Were Hedge Funds Right About Eli Lilly and Company (LLY)?

Although the masses and most of the financial media blame hedge funds for their exorbitant fee structure and disappointing performance, these investors have proved to have great stock picking abilities over the years (that’s why their assets under management continue to swell). We believe hedge fund sentiment should serve as a crucial tool of an individual investor’s stock selection process, as it may offer great insights of how the brightest minds of the finance industry feel about specific stocks. After all, these people have access to smartest analysts and expensive data/information sources that individual investors can’t match. So should one consider investing in Eli Lilly and Company (NYSE:LLY)? The smart money sentiment can provide an answer to this question.

Eli Lilly and Company (NYSE:LLY) was in 47 hedge funds’ portfolios at the end of December. LLY has seen an increase in support from the world’s most elite money managers in recent months. There were 40 hedge funds in our database with LLY holdings at the end of the previous quarter. Our calculations also showed that LLY isn’t among the 30 most popular stocks among hedge funds.

In the financial world there are a large number of tools investors have at their disposal to grade stocks. A pair of the most under-the-radar tools are hedge fund and insider trading indicators. We have shown that, historically, those who follow the top picks of the best fund managers can outperform the broader indices by a solid amount. Insider Monkey’s flagship best performing hedge funds strategy returned 20.7% year to date (through March 12th) and outperformed the market even though it draws its stock picks among small-cap stocks. This strategy also outperformed the market by 32 percentage points since its inception (see the details here). That’s why we believe hedge fund sentiment is a useful indicator that investors should pay attention to.


Let’s take a gander at the latest hedge fund action regarding Eli Lilly and Company (NYSE:LLY).

What have hedge funds been doing with Eli Lilly and Company (NYSE:LLY)?

At the end of the fourth quarter, a total of 47 of the hedge funds tracked by Insider Monkey held long positions in this stock, a change of 18% from one quarter earlier. The graph below displays the number of hedge funds with bullish position in LLY over the last 14 quarters. So, let’s check out which hedge funds were among the top holders of the stock and which hedge funds were making big moves.


According to Insider Monkey’s hedge fund database, Ken Fisher’s Fisher Asset Management has the biggest position in Eli Lilly and Company (NYSE:LLY), worth close to $443.7 million, accounting for 0.6% of its total 13F portfolio. The second most bullish fund manager is AQR Capital Management, managed by Cliff Asness, which holds a $417.9 million position; the fund has 0.5% of its 13F portfolio invested in the stock. Other professional money managers that are bullish contain Peter Rathjens, Bruce Clarke and John Campbell’s Arrowstreet Capital, Israel Englander’s Millennium Management and D. E. Shaw’s D E Shaw.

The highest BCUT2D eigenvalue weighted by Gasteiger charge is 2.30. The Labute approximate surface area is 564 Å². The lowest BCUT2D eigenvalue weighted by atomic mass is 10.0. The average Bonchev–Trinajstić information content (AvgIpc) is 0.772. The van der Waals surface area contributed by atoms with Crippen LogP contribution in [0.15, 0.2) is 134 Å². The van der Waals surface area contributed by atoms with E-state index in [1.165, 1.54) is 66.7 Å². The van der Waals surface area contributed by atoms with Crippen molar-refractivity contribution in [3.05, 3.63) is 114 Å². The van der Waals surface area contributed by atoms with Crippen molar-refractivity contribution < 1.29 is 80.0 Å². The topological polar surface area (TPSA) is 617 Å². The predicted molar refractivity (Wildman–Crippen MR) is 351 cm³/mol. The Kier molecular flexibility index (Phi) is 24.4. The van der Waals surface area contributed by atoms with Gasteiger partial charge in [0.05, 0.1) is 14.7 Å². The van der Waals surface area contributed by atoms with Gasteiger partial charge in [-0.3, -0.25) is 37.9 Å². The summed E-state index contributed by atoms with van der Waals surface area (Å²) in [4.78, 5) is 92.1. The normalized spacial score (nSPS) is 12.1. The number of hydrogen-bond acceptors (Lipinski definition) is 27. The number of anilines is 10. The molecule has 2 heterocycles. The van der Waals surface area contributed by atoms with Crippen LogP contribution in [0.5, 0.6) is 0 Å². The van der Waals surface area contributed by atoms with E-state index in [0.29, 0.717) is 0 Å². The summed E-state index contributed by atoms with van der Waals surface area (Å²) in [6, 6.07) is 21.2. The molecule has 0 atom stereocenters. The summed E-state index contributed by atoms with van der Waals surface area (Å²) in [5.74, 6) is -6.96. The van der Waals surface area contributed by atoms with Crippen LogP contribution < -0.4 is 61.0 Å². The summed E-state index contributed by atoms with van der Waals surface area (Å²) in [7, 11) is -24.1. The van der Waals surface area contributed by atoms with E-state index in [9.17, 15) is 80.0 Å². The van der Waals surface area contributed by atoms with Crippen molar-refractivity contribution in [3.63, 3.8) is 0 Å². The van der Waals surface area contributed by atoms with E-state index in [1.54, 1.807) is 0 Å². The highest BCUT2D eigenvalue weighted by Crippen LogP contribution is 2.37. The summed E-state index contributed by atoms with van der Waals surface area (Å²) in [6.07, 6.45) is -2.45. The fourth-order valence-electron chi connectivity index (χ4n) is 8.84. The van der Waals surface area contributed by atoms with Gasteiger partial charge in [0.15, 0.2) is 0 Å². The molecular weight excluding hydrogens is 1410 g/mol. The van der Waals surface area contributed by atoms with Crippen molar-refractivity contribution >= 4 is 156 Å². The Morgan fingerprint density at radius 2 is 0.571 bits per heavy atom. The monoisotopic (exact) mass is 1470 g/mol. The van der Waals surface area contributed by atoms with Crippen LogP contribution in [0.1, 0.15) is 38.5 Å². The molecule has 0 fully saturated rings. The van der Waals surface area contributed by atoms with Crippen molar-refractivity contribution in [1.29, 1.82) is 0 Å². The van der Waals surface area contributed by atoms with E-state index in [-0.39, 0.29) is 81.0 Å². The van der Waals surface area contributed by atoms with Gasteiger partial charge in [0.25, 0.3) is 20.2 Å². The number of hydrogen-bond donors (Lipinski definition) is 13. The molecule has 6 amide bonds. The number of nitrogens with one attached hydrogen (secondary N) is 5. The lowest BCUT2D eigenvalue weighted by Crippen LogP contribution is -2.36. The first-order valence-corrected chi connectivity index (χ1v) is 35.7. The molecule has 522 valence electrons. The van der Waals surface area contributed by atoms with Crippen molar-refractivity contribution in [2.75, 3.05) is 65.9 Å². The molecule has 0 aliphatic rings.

As aggregate interest increased, some big names were leading the bulls’ herd. Element Capital Management, managed by Jeffrey Talpins, assembled the largest position in Eli Lilly and Company (NYSE:LLY). Element Capital Management had $16.3 million invested in the company at the end of the quarter. Chris Rokos’s Rokos Capital Management also made a $9 million investment in the stock during the quarter. The other funds with brand new LLY positions are David Costen Haley’s HBK Investments, David Harding’s Winton Capital Management, and Deepak Gulati’s Argentiere Capital.

Let’s also examine hedge fund activity in other stocks – not necessarily in the same industry as Eli Lilly and Company (NYSE:LLY) but similarly valued. We will take a look at SAP SE (NYSE:SAP), Medtronic plc (NYSE:MDT), BHP Billiton Limited (NYSE:BHP), and NIKE, Inc. (NYSE:NKE). This group of stocks’ market caps are similar to LLY’s market cap.

Ticker No of HFs with positions Total Value of HF Positions (x1000) Change in HF Position
SAP 14 1337479 2
MDT 55 2521051 2
BHP 15 845964 -4
NKE 61 1940745 15
Average 36.25 1661310 3.75

View table here if you experience formatting issues.

As you can see these stocks had an average of 36.25 hedge funds with bullish positions and the average amount invested in these stocks was $1661 million. That figure was $2100 million in LLY’s case. NIKE, Inc. (NYSE:NKE) is the most popular stock in this table. On the other hand SAP SE (NYSE:SAP) is the least popular one with only 14 bullish hedge fund positions. Eli Lilly and Company (NYSE:LLY) is not the most popular stock in this group but hedge fund interest is still above average. This is a slightly positive signal but we’d rather spend our time researching stocks that hedge funds are piling on. Our calculations showed that top 15 most popular stocks among hedge funds returned 19.7% through March 15th and outperformed the S&P 500 ETF (SPY) by 6.6 percentage points. Unfortunately LLY wasn’t in this group. Hedge funds that bet on LLY were disappointed as the stock returned 7.7% and underperformed the market. If you are interested in investing in large cap stocks, you should check out the top 15 hedge fund stocks as 13 of these outperformed the market.

Disclosure: None. This article was originally published at Insider Monkey.